Guest More than 1 year ago
Walter Isaacson¿s book, Benjamin Franklin: An American Life, is an insightful and impeccably researched piece of scholarly work. This biography transports the reader right into the world of one of America¿s best-known and loved founding fathers. Isaacson¿s writing is clear, concise soundly documented, and readable. The book overflows with interesting facts previously unknown or forgotten. The reader will learn of Franklin and a young America the struggle for independence from England. Franklin¿s life was a very intricate one, but Isaacson successfully unravels and separates fact from fiction to show the reader Franklin¿s impressive successes and poignant failures. Franklin is rightfully given credit for his participation in the political and philosophical ideas that shaped America. His resolve helped create an accord with France that was crucial to America¿s negotiations with England. Walter Isaacson¿s 493 page book is a heavy read that takes getting into, but it is very much worth the effort. It covers Franklin, the inventor, philosopher, entrepreneur, philanthropist, diplomat, husband, father, friend and rebel. The book is brimming with important insights into a beloved American. Benjamin Franklin is at times called our ¿first American¿, and Walter Isaacson¿s biography demonstrates why. Isaacson¿s book is the definitive account of Benjamin Franklin¿s life and should be read by all red, white and blue Americans.
Guest More than 1 year ago
I knew that Franklin was an integral part of the American Revolution and I knew that there were some shady things regarding his personality. But when it comes to sheer enjoyment aka entertainment, this book is the best. It will give you knowledge you never thought possible of Ben Franklin. On top of being one of my favorite biographies of anybody, this book cements in place Ben Franklin as my favorite person to study. There is none better!
Guest More than 1 year ago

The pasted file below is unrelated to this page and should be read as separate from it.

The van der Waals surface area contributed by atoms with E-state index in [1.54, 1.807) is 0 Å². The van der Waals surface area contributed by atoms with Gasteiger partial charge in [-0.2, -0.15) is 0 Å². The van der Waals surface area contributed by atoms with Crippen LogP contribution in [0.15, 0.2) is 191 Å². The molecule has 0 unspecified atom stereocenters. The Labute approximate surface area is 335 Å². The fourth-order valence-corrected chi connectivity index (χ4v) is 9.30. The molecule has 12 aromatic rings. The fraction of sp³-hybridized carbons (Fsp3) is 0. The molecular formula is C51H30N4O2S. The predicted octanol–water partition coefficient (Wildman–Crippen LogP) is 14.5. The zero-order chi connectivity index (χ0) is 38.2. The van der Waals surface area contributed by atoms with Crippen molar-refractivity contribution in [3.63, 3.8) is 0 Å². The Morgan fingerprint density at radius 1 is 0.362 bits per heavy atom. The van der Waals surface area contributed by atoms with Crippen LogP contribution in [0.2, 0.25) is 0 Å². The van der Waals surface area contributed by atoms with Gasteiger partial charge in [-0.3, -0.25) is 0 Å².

We all have a 'saying' or two, Benjamin Franklin had many. He was much more complex then I once realized. I knew Ben was(sometimes)the originator of many popular maxims, flew a kite with a key attached to one end and has appeared on the 100 dollar bill. In my opinion Ben was and still is the quentessential 'American'. Ben Franklin played a very important role in the forming of our nation. We should learn from his ideals as they are the ideals which every American should espouse. Ok, enough rhetoric, I have not read a book I liked this much since I read David McCulloughs biography of John Adams.
Anonymous More than 1 year ago
I think it is so far so good it is very long but biographs are not always short so have way more Pages
Anonymous More than 1 year ago
vb0 More than 1 year ago
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KB_Goldfish More than 1 year ago
Hello. Plz reply. ;)
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Andrew_of_Dunedin More than 1 year ago
It's taken me approximately 10 years since my visit to Independence Hall to dive into my souvenir from the trip -  Walter Isaacson's excellent biography of Philadelphia's favorite son (albeit adopted from his native Boston, I learned), Benjamin Franklin.  I was a fool to have waited so long!  (I confess: I didn't read the actual book I bought, but instead borrowed the Audio version from the library and listened to the book being read to me on 21 CDs.) We all know that Ben Franklin was a multifaceted individual, and this book devotes time and space to all of those interests and expertises.  Printer (which is how Franklin referred to himself).  Author / Philosopher.  Scientist / Inventor.  Revolutionary / Politician / Diplomat.  Incorrigible flirt.  And, most importantly, image consultant – Franklin was well aware of who he wanted to be perceived as in order to gain the most advantage for himself and his causes. This is not a short book – but it is definitely a worthwhile investment of the time it'll take you to read (or listen to) it.   RATING: 5 stars.
Anonymous More than 1 year ago
Anonymous More than 1 year ago
I picked up this book at a Barnes and Noble with the idea that having never read a book about Ben Franklin this might be a good place to start. When I think of Franklin, I immediately think of an old man flying a kite and discovering electricity. This book has really enlightened me. Benjamin Franklin was a genius. Franklin was a fascinating man and well ahead of his time. The more I read the book the book I became involved with the story of Benjamin Franklin. Mr. Isaacson wrote a biography that was not boring and very entertaining. He brought the great man to life. Highly recommend if you are a history buff. Now when I see a picture of Franklin, I will smile and think "another great American" to add to my list. Is there anyone like him today? Not that I can think of.
Anonymous More than 1 year ago
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rckrr More than 1 year ago
I really enjoyed this book and would recommend it to anyone interested in the early history of the United States. Benjamin Franklin had an amazing life and I will spare you his long list of achievements, but suffice it to say that he did a lot more than become one of the most influential founders of the United States. I fell in love with BF while reading this book. I was disappointed that he did not spend more time with his wife Deborah in the last years of her life, but as amazing as he was he was human.